On the evening of 2 February 2020, a fully loaded Toyota Previa bus was forced off the Piri-Kwali road in Abuja, Nigeria’s capital by gunmen who shot at the vehicle. The spokesman for the FCT Command of Nigeria’s Police, DSP Anjuguri Manzah said that four suspected kidnappers were arrested and “some of the passengers were rescued by a joint effort of the police and some youths of the nearby community, while others were still with the kidnappers.”

Mr Manzah’s statement did not give an exact number of rescued victims. A fully loaded Previa typically seats seven people. Contrary to the claims of the authorities, sources confirmed to SBM that the vehicle was fully loaded with seven people and that none of the kidnap victims has been rescued.

While in the grand scheme of things, the Federal Capital Territory has been spared Nigeria’s increasing security concerns, that is beginning to change. There have been a rising number of abductions and robberies in recent weeks. Commuters particularly face a growing risk of being robbed in taxis operated by criminal elements commonly known as one chance”. On an almost daily basis, reports of a kidnap make the news. In October 2019, gunmen abducted a policeman identified as Nengba Mundi at Rubochi community in the Kuje district of the FCT. His rifle was taken away from him, and it is unclear if his abductors were ever found. This incident happened in the same week where the younger brother of a former chairman of Kuje Area Council, Mohammed Galadima, was kidnapped in the same community. In both incidents, their abductors stormed the community, shooting sporadically into the air as they whisked the men away without any challenge.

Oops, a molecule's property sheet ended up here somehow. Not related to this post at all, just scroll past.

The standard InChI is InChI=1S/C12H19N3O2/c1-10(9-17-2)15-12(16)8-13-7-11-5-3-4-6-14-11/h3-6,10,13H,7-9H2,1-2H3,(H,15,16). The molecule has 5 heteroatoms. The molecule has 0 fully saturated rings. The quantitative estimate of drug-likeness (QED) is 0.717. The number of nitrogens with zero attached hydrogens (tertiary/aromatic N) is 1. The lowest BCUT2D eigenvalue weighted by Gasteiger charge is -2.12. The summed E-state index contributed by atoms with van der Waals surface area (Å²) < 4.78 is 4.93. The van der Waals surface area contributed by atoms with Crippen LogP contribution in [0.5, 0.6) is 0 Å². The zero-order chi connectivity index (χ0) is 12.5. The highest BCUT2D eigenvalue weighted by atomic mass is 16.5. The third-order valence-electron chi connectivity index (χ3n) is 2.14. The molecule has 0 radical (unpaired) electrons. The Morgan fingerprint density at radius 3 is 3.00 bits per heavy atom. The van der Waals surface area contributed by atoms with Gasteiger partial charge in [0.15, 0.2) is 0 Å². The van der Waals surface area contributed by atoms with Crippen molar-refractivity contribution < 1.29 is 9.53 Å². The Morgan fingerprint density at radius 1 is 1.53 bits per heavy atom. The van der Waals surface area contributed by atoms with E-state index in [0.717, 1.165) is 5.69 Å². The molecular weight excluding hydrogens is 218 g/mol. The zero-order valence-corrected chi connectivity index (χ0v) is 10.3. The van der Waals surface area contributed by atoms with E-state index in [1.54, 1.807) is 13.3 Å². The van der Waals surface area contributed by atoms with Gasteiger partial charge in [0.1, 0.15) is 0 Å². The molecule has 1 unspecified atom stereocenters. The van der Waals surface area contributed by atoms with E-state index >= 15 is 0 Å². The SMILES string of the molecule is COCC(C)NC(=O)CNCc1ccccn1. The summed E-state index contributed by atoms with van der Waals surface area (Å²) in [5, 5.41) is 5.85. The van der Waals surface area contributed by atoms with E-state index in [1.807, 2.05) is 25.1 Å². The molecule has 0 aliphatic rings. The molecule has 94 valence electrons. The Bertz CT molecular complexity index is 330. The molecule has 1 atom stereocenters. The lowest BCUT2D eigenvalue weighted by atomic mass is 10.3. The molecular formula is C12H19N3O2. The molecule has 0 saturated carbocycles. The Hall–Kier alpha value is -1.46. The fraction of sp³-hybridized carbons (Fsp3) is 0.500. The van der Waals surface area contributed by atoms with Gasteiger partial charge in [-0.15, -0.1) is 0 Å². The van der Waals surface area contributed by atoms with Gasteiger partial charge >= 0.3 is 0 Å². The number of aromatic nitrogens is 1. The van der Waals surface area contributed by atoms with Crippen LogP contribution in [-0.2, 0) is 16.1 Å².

Asides Kuje and Kwali, Abaji is another area that has come under increasing attacks by kidnappers. On 24 January 2020, gunmen abducted two sons of the Chief Imam of Abaji central mosque and one other person. Umar Bala and Hamza Bala, sons of the chief Imam, Alhaji Bala, were kidnapped with another resident, Sagir Isah, in the area. It is important to note that these areas are outlying towns that lead into the main city, where security is poor, and residents lack electricity and other basic amenities, which gives kidnappers the latitude to carry out their activities.

In the city centre, however, there is another menace that is worth mentioning. The almost weekly protests by the Islamic Movement of Nigeria over the continued detention of their ailing leader, Ibrahim El Zakzakky, has led to frequent clashes with state security agents. Wuse and Central Area are the epicentres of these clashes, one of which claimed the life of a Channels Television reporter, Precious Owolabi in July 2019. On 21 January 2020, a passerby was killed when the police fired gunshots and tear gas canisters to disperse a protest by members of the IMN at the Berger area of Wuse.

Recreation centres including open-air gardens and parks in the city which were created to aid social interaction and relaxation are no longer safe zones for residents as these places have been turned into operating areas for bandits and armed robbers.